At the mishkan, the portable sanctuary in the desert, the base of the laver (from which the priests ritually wash themselves before entering the inner sanctuary) was directed to be made from mirrors. Why would the foundation of the laver, where one prepares for holy service, need to made from mirrors? Rabbi Dalia Marx tells us, “…just like a person looking into the mirror, entering holiness requires us to look inside into our hidden motives, to see ourselves as we are, in all the totality of the brighter and darker sides of our reality.”
The holy service I enter into may be as a clergy person or as a mother caring for her children, or a child caring for her parent, or something else. Whatever it may be, before beginning a holy task, I find it helpful to look deeply at myself. Where am I at in this moment? What is my kavannah (intention)? Do I have any lingering resentments or doubts or fears about the service I will do or the people I will serve? What can I bring of myself, my love and my caring to elevate this work? I take some time to sit and be with myself, looking within and compassionately acknowledging any thoughts or feelings that may be arising. Then I offer it all up to a Higher Presence, for cleansing and purification. Only then am I truly ready to enter into holy service.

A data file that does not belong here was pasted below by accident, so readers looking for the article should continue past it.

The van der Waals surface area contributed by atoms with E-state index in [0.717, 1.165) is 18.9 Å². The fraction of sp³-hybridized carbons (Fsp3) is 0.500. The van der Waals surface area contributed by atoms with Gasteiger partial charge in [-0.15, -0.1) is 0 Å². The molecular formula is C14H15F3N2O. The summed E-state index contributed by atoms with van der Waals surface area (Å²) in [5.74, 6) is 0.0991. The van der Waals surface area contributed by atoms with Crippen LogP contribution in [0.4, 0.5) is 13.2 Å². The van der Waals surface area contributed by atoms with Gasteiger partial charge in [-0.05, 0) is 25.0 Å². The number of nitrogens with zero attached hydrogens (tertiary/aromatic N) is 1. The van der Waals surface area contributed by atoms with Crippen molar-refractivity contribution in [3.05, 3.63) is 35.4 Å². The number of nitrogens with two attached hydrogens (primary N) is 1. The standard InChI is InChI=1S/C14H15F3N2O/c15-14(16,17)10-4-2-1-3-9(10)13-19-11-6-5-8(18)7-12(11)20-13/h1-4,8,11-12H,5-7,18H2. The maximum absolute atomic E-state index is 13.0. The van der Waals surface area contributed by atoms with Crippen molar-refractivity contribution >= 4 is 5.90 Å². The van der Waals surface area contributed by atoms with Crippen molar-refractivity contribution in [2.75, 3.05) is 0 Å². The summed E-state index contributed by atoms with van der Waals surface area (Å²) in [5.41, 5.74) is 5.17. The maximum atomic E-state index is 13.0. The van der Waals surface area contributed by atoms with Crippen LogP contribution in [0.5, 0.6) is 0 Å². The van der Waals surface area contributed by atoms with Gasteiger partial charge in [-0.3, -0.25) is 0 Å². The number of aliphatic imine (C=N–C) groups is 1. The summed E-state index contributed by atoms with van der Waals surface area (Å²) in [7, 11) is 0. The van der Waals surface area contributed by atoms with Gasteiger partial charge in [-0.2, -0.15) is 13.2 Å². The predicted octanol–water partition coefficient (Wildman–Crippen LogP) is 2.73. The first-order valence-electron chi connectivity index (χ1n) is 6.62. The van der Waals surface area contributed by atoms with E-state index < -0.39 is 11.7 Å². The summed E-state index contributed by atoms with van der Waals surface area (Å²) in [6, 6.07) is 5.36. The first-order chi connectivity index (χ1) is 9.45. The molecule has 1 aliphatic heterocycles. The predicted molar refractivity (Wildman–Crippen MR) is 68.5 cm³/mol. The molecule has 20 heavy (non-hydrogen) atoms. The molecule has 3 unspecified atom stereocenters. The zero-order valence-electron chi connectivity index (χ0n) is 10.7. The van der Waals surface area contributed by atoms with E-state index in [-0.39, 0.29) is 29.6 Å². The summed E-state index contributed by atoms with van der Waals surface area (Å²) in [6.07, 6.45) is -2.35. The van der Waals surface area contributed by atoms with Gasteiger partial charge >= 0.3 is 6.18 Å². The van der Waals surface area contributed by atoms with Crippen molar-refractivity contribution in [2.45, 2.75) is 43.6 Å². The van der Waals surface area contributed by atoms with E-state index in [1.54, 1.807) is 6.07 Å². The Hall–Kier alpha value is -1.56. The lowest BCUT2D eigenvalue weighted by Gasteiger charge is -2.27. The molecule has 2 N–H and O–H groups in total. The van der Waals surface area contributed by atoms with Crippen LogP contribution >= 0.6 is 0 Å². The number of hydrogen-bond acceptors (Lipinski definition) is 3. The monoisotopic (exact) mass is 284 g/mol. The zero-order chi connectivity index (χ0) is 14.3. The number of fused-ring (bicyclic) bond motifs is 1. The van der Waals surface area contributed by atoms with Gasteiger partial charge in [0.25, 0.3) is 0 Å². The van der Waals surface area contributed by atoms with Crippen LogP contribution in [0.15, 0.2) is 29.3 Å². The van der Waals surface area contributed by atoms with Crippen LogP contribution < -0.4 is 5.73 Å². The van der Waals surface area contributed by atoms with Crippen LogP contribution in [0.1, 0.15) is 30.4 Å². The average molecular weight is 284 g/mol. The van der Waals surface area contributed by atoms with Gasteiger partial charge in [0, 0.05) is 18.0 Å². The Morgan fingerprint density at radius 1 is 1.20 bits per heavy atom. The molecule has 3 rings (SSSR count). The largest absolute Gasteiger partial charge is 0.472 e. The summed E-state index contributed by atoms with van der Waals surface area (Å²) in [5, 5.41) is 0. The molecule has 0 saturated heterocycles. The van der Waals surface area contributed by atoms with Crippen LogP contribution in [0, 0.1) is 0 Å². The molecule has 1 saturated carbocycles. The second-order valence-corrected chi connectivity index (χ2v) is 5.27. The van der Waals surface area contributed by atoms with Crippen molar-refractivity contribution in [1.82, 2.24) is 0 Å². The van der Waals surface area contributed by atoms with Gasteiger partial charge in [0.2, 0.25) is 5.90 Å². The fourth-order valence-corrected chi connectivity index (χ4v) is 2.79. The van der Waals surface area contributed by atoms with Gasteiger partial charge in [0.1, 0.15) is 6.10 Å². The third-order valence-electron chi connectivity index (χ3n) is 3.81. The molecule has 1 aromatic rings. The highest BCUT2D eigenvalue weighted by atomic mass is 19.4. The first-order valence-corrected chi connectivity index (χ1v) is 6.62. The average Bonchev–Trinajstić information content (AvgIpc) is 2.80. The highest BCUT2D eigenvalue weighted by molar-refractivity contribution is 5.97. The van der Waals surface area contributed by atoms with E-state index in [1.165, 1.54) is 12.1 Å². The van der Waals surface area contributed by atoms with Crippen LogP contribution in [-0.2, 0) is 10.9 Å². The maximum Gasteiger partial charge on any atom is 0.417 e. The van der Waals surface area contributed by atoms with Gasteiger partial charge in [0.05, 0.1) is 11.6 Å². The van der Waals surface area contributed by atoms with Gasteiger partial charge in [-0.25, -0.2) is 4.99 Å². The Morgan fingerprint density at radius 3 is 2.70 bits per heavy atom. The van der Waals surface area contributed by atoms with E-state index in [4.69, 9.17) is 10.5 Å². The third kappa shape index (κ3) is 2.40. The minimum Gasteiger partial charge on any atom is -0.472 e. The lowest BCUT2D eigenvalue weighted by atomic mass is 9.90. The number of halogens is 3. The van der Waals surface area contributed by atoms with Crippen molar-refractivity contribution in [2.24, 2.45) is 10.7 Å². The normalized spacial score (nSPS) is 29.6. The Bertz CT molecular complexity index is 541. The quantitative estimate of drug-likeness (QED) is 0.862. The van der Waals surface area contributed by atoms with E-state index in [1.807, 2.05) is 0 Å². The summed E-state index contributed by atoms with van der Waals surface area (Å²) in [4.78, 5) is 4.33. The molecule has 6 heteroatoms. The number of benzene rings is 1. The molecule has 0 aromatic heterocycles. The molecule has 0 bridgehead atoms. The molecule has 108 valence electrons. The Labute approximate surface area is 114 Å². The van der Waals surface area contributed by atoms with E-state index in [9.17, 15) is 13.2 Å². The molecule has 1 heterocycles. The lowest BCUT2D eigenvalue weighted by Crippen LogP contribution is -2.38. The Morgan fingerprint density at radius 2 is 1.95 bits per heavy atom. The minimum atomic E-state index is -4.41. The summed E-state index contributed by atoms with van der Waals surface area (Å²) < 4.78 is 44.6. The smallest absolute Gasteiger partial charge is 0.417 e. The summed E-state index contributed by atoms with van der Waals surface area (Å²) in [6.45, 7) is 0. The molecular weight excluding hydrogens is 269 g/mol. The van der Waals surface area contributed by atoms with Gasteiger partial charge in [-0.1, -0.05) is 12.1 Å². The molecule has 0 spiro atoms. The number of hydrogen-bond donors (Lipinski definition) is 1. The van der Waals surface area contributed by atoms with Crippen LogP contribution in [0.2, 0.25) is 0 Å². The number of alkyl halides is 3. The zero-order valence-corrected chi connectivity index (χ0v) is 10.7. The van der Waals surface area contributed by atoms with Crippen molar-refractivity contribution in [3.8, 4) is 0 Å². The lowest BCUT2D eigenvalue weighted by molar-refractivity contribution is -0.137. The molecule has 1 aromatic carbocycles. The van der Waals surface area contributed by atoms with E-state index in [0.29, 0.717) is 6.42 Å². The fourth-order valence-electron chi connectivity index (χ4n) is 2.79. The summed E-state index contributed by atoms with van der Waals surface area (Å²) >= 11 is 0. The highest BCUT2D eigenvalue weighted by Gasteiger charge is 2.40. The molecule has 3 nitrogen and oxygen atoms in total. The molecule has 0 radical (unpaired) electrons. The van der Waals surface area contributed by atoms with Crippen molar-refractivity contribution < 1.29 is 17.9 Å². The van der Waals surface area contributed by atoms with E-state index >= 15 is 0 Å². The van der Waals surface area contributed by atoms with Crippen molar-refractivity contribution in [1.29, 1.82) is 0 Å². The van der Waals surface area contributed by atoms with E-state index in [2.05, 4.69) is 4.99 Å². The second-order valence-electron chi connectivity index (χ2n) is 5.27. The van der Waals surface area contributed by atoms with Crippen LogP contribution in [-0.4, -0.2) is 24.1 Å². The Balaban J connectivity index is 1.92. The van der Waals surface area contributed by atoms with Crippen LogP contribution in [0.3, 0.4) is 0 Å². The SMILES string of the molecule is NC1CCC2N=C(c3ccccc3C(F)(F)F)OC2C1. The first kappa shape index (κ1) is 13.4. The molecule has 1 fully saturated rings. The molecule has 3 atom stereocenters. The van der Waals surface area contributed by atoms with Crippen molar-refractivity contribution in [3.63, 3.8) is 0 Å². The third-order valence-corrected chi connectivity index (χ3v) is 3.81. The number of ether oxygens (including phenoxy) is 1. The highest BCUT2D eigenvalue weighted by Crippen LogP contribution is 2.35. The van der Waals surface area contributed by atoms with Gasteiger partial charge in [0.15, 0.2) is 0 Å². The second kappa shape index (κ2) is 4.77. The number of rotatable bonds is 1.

May we take the time to look deeply within ourselves in preparation to enter into our holy work, so that we can be refreshed and purified, and bring our best.
I am a Rabbinic Chaplain in the Jewish Renewal tradition who brings a light-filled and joyful Judaism to others who want to experience the beauty of Jewish spirituality.